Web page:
They are the visionaries, the forward-thinking, the stubborn, the obsessed, the tech-savvy, the creative minds always pushing boundaries. They are entrepreneurs pushing the old ways aside, data scientists discovering new ways to examine behavior, marketers inventing new ways to showcase properties, agents developing new ways to reach clients, companies building new technologies, brokerages creating whole new ways of doing business. They are the Inman Innovator Finalists, and they’re leading us into the future of real estate.
He’s an entrepreneur who made himself into a media brand. She’s an agent who landed a $20 million listing after just a year in the business. It’s a company that developed an augmented-reality tool to show prospective buyers what an interior-decorated home might look like — during a showing, on their phones. They’re all finalists.
“We are honored to celebrate so much creativity and invention,” said Inman publisher Brad Inman. “Never in the history of the Innovator Awards has there been so much innovation and, therefore, never has our list of finalists been so large — these are exciting times.”
This is our 4th nomination for an Inman Innovator Award and we are truly thrilled, said, “Raj Qsar,” Founder & Owner of The Boutique Real Estate Group. What we are doing is truly impacting real estate on a global scale and helping our agents and clients succeed.
Who will win? The 2017 Inman Innovators will be revealed at Inman Connect in San Francisco the week of August 7-11, 2017, followed by the not-to-be-missed party that’ll wrap up Inman Connect San Francisco and celebrate the Inman Innovators.
June 6th, 2017 – Raj Qsar, owner/principal of The Boutique Real Estate Group in Orange County, California shares his unique journey into the real estate profession. Unique is an appropriate term, as no other guest has traveled the path Raj details. I don’t want to spoil the surprise, so tune into Episode 97 of The Real Estate Sessions and enjoy.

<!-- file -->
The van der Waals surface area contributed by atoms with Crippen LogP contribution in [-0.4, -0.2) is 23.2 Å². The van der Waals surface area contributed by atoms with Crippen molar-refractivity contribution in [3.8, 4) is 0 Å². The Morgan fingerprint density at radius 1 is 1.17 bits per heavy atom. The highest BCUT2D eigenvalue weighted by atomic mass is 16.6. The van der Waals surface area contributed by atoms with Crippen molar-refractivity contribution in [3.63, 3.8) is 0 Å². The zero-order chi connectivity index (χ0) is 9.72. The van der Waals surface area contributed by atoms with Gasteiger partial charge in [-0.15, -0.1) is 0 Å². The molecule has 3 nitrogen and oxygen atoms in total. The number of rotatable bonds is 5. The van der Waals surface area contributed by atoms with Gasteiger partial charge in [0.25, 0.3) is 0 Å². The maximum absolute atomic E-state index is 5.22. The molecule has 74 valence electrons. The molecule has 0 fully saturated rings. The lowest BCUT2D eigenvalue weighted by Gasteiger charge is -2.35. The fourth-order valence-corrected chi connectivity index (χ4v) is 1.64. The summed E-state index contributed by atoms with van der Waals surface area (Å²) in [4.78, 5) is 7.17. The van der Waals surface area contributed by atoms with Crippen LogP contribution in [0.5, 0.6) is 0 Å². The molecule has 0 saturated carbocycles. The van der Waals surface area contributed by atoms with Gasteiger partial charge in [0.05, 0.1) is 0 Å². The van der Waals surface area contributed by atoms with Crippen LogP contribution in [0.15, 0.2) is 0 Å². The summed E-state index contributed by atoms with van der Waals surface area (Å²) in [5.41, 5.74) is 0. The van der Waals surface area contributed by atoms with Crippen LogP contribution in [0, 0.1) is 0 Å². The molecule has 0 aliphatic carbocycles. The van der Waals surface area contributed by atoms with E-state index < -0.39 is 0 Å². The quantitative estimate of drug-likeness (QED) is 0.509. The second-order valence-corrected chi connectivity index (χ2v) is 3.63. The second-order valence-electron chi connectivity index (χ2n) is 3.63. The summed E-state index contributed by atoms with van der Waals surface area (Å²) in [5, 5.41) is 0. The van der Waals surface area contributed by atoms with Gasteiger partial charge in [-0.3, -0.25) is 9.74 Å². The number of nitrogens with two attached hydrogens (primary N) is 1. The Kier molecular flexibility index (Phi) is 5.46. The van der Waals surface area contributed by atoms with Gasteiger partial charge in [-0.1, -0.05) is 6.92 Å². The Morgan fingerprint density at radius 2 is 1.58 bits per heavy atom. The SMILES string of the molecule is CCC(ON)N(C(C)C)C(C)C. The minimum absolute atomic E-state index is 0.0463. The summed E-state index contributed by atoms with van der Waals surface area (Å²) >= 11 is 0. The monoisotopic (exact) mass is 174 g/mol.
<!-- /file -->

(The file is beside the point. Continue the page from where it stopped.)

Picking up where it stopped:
This year’s competition was steep. Brokerages, firms and coaches all came out swinging in hopes to be recognized as a 2016 nominee and ultimately the winner for social media.
Let’s walk you through the criteria.
These days, it’s easy for anyone to hop onto a social media platform, create an account and post their lives away. It’s these special few that are able to keep their growing audience engaged by dishing out valuable, share-worthy content.
Let’s have a closer look at the criteria we used to shortlist our nominees.
Someone that knows their way around social media knows how to expand their reach through their social media presence.
Are they active on multiple social media channels?
Here’s a brokerage that just gets it. The Boutique RE Group makes an effort to use their social media marketing to its full potential – posting beautiful photos, high-quality videos and selling a luxury lifestyle through their content. Let’s not overlook their hashtag game. Boutique RE Group makes great use of hashtags on each one of their listing photos to increase exposure of the neighborhoods of their listings.
“I can do anything I want standing in line at Starbucks if it has to do with a real estate transaction,” said Raj Qsar, owner of The Boutique Real Estate Group. “Contracts, social media, technology.”
“I can do anything I want standing in line at Starbucks if it has to do with a real estate…”
Qsar referred to the current MLS as archaic in its ways of communicating directly with clients. The process of logging in and checking messages only through the MLS portal became a tether, he says, prohibiting engagement. With RealScout, agents are notified immediately of interested parties.
What is RealScout to the buyer?
How it benefits different offices depends on the location. For Los Angeles, and more specifically The Boutique Real Estate Group, the criteria chosen caters to the demographic. In learning what buyers are looking for, RealScout is able to build a profile and inform them of other homes that offer similar amenities.
Once buyers find what they are looking for, they are then able to narrow down the search through the criteria: high ceilings, floor plans, and other details unique to each buyer. This information is also passed along to the agent, helping them secure the relationship.
“The common use cases are when the agent invites the client to use RealScout,” Andrew Flachner, president, and co-founder of RealScout, said. Another entryway is through Zillow, which Qsar said has a direct impact on building a relationship.
Through API integration with Zillow, buyers can connect directly with agents. If during the search they click on a page featuring The Boutique Real Estate Group, users are automatically entered into the agency’s RealScout database and begin receiving notifications according to their search criteria.
What is RealScout to the agent?
Converting leads from online sources is not easy. It’s hard enough getting your face and name seen, much less turning someone’s query into a sale. Through the buyer notifications, which are property listings based on prioritized criteria, RealScout helps to bridge the trust between agent and client.
“They can count on the info from RealScout and your happy, smiling face is what they’ve seen all the time,” said Erica Boisvert, realtor and operations manager at Boutique. “You’ve already got that trust.”